APD Part III––Rusty Tin Can
You’ve heard the saying, “sticks and stones may break my bones, but words will never hurt me.” How I wish that were true. We say that to ourselves to try to protect our hearts from being hurt, but the truth is, negative and hurtful words wound. Click to Tweet #amwriting #rejection #APD
The first real words to hurt were “Rusty Tin Caaaaaannnnn!” Shouted by the neighborhood boys who played with my brother. All I wanted to was to be included, and to let me play with them.
We’d just moved to the neighborhood when I turned five. I would be going to kindergarten a couple months later.
It wasn’t enough that I grew up with a last name that was hard to pronounce. No, the neighbor boys started teasing me about my hair color. I was a redhead in a sea of blondes and brunettes.
“Rusty Tin Can” was the first insulting nickname thrust on me. I didn’t ask for it. I didn’t like it, because I knew they were offering it as an insult, like “Dummy!” “Moron!” “Rusty Tin Can!” In that same vein.
For a person with rejection issues, teases aren’t received well, because we have a desperate need to feel acceptance and we want to be liked. Derisive teasing is like emotional bullying, but we didn’t know anything about that back then. To be bullied in those days, meant you were physically beaten. I wasn’t physically beaten, just insulted almost daily during elementary school.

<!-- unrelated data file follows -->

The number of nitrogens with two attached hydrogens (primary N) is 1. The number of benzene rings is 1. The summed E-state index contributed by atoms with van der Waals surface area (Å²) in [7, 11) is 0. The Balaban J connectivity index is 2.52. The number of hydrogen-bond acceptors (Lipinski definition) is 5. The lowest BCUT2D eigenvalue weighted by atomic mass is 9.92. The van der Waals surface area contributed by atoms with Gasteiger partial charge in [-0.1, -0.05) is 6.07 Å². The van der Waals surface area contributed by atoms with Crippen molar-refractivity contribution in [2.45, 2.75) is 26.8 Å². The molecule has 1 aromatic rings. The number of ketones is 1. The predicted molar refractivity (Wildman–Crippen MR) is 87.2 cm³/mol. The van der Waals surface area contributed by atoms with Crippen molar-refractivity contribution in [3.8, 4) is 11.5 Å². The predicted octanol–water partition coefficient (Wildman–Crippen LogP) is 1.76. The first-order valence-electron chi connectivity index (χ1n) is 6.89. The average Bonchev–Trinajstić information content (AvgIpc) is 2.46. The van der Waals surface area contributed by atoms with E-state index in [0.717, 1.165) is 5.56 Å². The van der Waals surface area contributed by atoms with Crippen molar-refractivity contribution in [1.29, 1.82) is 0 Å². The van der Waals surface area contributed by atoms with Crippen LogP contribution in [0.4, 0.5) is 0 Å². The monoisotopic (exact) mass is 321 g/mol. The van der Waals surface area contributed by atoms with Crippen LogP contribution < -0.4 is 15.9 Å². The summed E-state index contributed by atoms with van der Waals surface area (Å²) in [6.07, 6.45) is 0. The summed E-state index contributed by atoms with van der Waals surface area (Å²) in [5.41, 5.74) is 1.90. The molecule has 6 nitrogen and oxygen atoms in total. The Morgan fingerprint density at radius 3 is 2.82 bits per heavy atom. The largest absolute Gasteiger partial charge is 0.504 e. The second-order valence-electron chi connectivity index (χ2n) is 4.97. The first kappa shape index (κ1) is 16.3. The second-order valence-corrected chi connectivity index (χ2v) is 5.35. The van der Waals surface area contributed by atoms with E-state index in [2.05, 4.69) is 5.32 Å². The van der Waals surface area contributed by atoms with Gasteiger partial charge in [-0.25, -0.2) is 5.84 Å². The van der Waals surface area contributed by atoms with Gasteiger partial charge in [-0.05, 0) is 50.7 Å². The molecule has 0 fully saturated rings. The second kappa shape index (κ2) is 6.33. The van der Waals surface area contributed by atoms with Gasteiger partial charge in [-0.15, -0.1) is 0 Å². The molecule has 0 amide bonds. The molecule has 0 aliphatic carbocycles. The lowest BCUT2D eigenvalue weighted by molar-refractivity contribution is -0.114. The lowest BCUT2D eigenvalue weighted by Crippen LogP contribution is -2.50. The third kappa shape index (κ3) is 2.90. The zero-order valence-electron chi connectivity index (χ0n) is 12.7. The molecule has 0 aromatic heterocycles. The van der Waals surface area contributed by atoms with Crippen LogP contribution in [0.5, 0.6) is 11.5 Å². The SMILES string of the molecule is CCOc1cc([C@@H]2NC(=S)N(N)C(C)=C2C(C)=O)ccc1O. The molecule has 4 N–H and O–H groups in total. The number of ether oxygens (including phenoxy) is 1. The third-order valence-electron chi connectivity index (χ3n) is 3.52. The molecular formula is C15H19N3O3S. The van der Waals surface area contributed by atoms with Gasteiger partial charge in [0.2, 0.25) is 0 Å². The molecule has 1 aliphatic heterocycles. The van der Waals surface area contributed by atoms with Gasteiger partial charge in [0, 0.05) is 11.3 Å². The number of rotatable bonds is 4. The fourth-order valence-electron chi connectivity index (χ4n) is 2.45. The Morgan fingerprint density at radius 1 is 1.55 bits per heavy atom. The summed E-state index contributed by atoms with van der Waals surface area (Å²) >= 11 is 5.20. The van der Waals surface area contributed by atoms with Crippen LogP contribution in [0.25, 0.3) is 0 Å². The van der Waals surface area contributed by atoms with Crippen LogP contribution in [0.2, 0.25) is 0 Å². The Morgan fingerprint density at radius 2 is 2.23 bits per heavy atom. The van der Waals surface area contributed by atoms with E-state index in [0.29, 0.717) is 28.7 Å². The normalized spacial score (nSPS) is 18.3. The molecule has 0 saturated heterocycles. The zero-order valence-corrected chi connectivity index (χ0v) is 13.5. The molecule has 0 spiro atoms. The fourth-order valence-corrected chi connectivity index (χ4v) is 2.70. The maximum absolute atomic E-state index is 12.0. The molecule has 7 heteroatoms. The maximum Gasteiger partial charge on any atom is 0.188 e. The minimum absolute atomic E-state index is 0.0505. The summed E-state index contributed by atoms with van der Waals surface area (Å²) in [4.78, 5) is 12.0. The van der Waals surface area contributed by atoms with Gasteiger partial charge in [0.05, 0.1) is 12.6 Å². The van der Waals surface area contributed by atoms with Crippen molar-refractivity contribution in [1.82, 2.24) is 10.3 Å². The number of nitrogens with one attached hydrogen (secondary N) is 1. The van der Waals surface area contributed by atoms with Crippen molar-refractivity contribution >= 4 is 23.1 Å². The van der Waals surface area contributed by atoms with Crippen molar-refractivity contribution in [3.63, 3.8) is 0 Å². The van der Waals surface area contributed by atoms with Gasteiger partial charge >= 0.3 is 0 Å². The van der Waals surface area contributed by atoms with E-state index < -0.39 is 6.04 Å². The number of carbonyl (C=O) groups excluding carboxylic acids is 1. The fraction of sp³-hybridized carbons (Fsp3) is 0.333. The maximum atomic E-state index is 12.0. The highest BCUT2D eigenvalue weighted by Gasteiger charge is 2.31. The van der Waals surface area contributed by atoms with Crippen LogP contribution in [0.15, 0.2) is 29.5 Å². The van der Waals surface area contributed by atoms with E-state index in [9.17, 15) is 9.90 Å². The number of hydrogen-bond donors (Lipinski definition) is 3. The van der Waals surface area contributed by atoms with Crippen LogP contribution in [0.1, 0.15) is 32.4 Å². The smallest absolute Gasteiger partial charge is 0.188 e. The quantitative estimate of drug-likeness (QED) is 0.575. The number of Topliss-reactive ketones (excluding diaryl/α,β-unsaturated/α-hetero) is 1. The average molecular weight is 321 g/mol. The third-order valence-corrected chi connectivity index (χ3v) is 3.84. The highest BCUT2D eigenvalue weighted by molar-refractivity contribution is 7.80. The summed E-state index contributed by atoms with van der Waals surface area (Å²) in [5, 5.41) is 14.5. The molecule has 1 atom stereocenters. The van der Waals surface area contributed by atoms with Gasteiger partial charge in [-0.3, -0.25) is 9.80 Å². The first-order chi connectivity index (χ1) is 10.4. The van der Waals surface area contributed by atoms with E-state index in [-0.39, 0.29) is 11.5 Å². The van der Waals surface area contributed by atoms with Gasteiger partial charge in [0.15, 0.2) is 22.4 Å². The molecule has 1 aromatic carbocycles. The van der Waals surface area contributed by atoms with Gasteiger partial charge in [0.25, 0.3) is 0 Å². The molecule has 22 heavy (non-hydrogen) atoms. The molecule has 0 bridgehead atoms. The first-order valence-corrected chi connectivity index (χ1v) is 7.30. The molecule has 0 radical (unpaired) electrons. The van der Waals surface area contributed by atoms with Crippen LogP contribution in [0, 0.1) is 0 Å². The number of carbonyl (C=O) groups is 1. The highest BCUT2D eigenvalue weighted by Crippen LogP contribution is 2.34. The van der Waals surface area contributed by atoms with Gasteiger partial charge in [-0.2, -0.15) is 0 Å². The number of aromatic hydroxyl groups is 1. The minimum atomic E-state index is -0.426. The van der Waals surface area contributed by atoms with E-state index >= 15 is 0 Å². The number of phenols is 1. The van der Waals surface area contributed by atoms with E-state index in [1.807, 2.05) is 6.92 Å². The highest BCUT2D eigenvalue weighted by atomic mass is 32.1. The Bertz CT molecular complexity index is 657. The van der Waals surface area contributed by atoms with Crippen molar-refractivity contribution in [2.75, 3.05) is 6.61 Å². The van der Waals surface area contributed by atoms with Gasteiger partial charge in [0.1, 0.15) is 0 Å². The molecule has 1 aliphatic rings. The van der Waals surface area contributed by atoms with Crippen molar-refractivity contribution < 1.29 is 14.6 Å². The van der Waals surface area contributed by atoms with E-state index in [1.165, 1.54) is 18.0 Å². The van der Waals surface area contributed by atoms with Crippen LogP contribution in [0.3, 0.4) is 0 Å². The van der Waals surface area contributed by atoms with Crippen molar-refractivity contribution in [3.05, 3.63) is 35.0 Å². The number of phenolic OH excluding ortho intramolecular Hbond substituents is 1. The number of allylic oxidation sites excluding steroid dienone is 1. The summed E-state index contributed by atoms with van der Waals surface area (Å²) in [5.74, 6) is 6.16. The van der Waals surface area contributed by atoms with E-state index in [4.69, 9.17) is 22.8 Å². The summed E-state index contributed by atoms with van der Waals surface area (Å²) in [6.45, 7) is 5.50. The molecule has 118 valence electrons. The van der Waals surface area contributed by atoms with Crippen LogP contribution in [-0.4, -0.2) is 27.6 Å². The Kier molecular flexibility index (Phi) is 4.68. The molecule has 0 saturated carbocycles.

It wasn’t until fifth grade that I began to learn to respond to this emotional bullying. All I ever wanted was to be accepted by people. To be liked. I had a few friends in grade school who were nice to me, and we got along well.
When this happens over a period of years, other symptoms begin to develop. All these began to grow within me during my elementary school years and into junior high.
- Self-imposed social isolation
- Extreme shyness or anxiety in social situations, though the person feels a strong desire for close relationships
- Feelings of inadequacy
- Severe low self-esteem
- Highly self-conscious
- Feeling inferior to others
Junior high, grades 7–9, were probably the most difficult years I had in school. Next week, I’ll tell you why.
If you feel any of these symptoms or know of anyone close to you who exhibit these, encourage them, encompass them with love and compassion, include them, choose them, and look upon them with tenderness. #amwriting #rejection #APD